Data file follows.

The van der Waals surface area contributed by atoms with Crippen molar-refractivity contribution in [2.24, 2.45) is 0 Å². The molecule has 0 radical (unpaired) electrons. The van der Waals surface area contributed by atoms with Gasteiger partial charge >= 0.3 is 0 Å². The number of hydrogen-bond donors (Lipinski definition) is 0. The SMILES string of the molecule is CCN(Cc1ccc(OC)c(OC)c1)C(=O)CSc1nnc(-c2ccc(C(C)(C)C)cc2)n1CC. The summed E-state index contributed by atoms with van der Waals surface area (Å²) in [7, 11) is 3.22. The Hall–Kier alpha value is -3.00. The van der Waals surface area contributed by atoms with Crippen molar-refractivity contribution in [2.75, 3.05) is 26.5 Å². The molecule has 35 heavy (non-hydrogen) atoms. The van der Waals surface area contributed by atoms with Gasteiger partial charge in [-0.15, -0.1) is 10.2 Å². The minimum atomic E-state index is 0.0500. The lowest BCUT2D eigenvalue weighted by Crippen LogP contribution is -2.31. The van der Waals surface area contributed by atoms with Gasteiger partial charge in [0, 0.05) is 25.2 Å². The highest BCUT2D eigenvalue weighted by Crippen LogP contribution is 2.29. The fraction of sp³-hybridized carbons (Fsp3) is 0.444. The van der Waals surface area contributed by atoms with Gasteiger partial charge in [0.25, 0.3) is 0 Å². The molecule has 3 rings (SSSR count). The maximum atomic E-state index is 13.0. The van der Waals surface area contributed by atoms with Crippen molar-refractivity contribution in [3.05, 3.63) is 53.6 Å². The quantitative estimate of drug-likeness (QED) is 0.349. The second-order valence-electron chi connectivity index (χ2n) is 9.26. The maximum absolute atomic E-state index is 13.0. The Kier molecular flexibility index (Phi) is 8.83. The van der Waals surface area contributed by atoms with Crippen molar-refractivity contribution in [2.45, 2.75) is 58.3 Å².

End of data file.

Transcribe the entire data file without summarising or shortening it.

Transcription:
The van der Waals surface area contributed by atoms with Crippen molar-refractivity contribution in [2.24, 2.45) is 0 Å². The molecule has 0 radical (unpaired) electrons. The van der Waals surface area contributed by atoms with Gasteiger partial charge >= 0.3 is 0 Å². The number of hydrogen-bond donors (Lipinski definition) is 0. The SMILES string of the molecule is CCN(Cc1ccc(OC)c(OC)c1)C(=O)CSc1nnc(-c2ccc(C(C)(C)C)cc2)n1CC. The summed E-state index contributed by atoms with van der Waals surface area (Å²) in [7, 11) is 3.22. The Hall–Kier alpha value is -3.00. The van der Waals surface area contributed by atoms with Crippen molar-refractivity contribution in [2.75, 3.05) is 26.5 Å². The molecule has 35 heavy (non-hydrogen) atoms. The van der Waals surface area contributed by atoms with Gasteiger partial charge in [-0.15, -0.1) is 10.2 Å². The minimum atomic E-state index is 0.0500. The lowest BCUT2D eigenvalue weighted by Crippen LogP contribution is -2.31. The van der Waals surface area contributed by atoms with Gasteiger partial charge in [0, 0.05) is 25.2 Å². The highest BCUT2D eigenvalue weighted by Crippen LogP contribution is 2.29. The fraction of sp³-hybridized carbons (Fsp3) is 0.444. The van der Waals surface area contributed by atoms with Gasteiger partial charge in [0.25, 0.3) is 0 Å². The molecule has 3 rings (SSSR count). The maximum atomic E-state index is 13.0. The van der Waals surface area contributed by atoms with Crippen molar-refractivity contribution in [3.05, 3.63) is 53.6 Å². The quantitative estimate of drug-likeness (QED) is 0.349. The second-order valence-electron chi connectivity index (χ2n) is 9.26. The maximum absolute atomic E-state index is 13.0. The Kier molecular flexibility index (Phi) is 8.83. The van der Waals surface area contributed by atoms with Crippen molar-refractivity contribution in [2.45, 2.75) is 58.3 Å².